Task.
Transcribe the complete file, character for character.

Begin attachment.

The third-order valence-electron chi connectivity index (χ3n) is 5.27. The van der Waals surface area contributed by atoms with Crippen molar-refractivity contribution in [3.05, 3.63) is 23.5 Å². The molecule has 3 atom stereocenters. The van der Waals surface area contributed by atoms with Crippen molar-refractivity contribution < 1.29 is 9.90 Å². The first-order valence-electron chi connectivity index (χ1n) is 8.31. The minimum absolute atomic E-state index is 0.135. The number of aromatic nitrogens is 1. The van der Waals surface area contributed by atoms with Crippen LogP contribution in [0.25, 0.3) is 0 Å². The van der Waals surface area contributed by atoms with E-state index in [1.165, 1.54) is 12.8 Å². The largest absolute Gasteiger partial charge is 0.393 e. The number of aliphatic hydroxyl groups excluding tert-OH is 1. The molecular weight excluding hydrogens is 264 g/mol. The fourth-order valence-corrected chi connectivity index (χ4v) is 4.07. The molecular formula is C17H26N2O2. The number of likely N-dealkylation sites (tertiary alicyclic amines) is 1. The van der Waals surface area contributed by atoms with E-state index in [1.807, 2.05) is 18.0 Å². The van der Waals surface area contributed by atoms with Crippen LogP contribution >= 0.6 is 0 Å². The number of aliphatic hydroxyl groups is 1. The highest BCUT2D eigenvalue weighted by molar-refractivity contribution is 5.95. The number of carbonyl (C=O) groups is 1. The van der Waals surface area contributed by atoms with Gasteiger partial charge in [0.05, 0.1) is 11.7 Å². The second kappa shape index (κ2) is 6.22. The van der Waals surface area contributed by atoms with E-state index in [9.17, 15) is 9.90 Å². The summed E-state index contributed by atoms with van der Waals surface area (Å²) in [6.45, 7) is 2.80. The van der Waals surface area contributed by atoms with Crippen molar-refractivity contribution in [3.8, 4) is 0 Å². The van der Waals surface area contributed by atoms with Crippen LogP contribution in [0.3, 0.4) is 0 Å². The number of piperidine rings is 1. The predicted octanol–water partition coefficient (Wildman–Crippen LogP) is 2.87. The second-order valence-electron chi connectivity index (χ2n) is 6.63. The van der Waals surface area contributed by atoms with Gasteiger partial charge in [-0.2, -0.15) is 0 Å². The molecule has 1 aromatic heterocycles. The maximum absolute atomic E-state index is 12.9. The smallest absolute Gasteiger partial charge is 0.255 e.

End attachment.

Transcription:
The third-order valence-electron chi connectivity index (χ3n) is 5.27. The van der Waals surface area contributed by atoms with Crippen molar-refractivity contribution in [3.05, 3.63) is 23.5 Å². The molecule has 3 atom stereocenters. The van der Waals surface area contributed by atoms with Crippen molar-refractivity contribution < 1.29 is 9.90 Å². The first-order valence-electron chi connectivity index (χ1n) is 8.31. The minimum absolute atomic E-state index is 0.135. The number of aromatic nitrogens is 1. The van der Waals surface area contributed by atoms with Crippen LogP contribution in [0.25, 0.3) is 0 Å². The van der Waals surface area contributed by atoms with E-state index in [1.165, 1.54) is 12.8 Å². The largest absolute Gasteiger partial charge is 0.393 e. The number of aliphatic hydroxyl groups excluding tert-OH is 1. The molecular weight excluding hydrogens is 264 g/mol. The fourth-order valence-corrected chi connectivity index (χ4v) is 4.07. The molecular formula is C17H26N2O2. The number of likely N-dealkylation sites (tertiary alicyclic amines) is 1. The van der Waals surface area contributed by atoms with E-state index in [1.807, 2.05) is 18.0 Å². The van der Waals surface area contributed by atoms with Crippen LogP contribution >= 0.6 is 0 Å². The number of aliphatic hydroxyl groups is 1. The highest BCUT2D eigenvalue weighted by molar-refractivity contribution is 5.95. The number of carbonyl (C=O) groups is 1. The van der Waals surface area contributed by atoms with Gasteiger partial charge in [0.05, 0.1) is 11.7 Å². The second kappa shape index (κ2) is 6.22. The van der Waals surface area contributed by atoms with E-state index in [9.17, 15) is 9.90 Å². The summed E-state index contributed by atoms with van der Waals surface area (Å²) in [6.45, 7) is 2.80. The van der Waals surface area contributed by atoms with Crippen molar-refractivity contribution in [3.8, 4) is 0 Å². The van der Waals surface area contributed by atoms with Crippen LogP contribution in [0.3, 0.4) is 0 Å². The number of piperidine rings is 1. The predicted octanol–water partition coefficient (Wildman–Crippen LogP) is 2.87. The second-order valence-electron chi connectivity index (χ2n) is 6.63. The van der Waals surface area contributed by atoms with Gasteiger partial charge in [-0.2, -0.15) is 0 Å². The molecule has 1 aromatic heterocycles. The maximum absolute atomic E-state index is 12.9. The smallest absolute Gasteiger partial charge is 0.255 e.